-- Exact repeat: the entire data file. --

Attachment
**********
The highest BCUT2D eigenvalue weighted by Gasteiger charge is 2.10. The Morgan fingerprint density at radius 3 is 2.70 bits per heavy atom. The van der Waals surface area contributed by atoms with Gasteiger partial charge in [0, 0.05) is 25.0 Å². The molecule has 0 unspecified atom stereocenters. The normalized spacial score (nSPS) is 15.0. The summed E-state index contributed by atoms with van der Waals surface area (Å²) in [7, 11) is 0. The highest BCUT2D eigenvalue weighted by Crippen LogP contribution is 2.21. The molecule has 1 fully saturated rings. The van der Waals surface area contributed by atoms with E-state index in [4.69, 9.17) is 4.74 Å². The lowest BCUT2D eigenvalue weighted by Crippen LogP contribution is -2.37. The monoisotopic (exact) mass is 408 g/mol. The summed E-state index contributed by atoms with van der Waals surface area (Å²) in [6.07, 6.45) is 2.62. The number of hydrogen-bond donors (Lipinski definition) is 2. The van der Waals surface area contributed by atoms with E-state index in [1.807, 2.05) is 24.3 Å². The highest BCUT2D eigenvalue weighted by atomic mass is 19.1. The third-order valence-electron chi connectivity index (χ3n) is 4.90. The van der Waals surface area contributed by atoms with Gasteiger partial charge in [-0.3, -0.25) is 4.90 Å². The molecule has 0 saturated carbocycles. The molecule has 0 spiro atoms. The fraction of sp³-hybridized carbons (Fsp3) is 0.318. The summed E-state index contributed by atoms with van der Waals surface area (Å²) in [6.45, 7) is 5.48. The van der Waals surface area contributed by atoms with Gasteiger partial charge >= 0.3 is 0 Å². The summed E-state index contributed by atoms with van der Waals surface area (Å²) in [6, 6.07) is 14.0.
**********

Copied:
The highest BCUT2D eigenvalue weighted by Gasteiger charge is 2.10. The Morgan fingerprint density at radius 3 is 2.70 bits per heavy atom. The van der Waals surface area contributed by atoms with Gasteiger partial charge in [0, 0.05) is 25.0 Å². The molecule has 0 unspecified atom stereocenters. The normalized spacial score (nSPS) is 15.0. The summed E-state index contributed by atoms with van der Waals surface area (Å²) in [7, 11) is 0. The highest BCUT2D eigenvalue weighted by Crippen LogP contribution is 2.21. The molecule has 1 fully saturated rings. The van der Waals surface area contributed by atoms with E-state index in [4.69, 9.17) is 4.74 Å². The lowest BCUT2D eigenvalue weighted by Crippen LogP contribution is -2.37. The monoisotopic (exact) mass is 408 g/mol. The summed E-state index contributed by atoms with van der Waals surface area (Å²) in [6.07, 6.45) is 2.62. The number of hydrogen-bond donors (Lipinski definition) is 2. The van der Waals surface area contributed by atoms with E-state index in [1.807, 2.05) is 24.3 Å². The highest BCUT2D eigenvalue weighted by atomic mass is 19.1. The third-order valence-electron chi connectivity index (χ3n) is 4.90. The van der Waals surface area contributed by atoms with Gasteiger partial charge in [-0.3, -0.25) is 4.90 Å². The molecule has 0 saturated carbocycles. The molecule has 0 spiro atoms. The fraction of sp³-hybridized carbons (Fsp3) is 0.318. The summed E-state index contributed by atoms with van der Waals surface area (Å²) in [6.45, 7) is 5.48. The van der Waals surface area contributed by atoms with Gasteiger partial charge >= 0.3 is 0 Å². The summed E-state index contributed by atoms with van der Waals surface area (Å²) in [6, 6.07) is 14.0.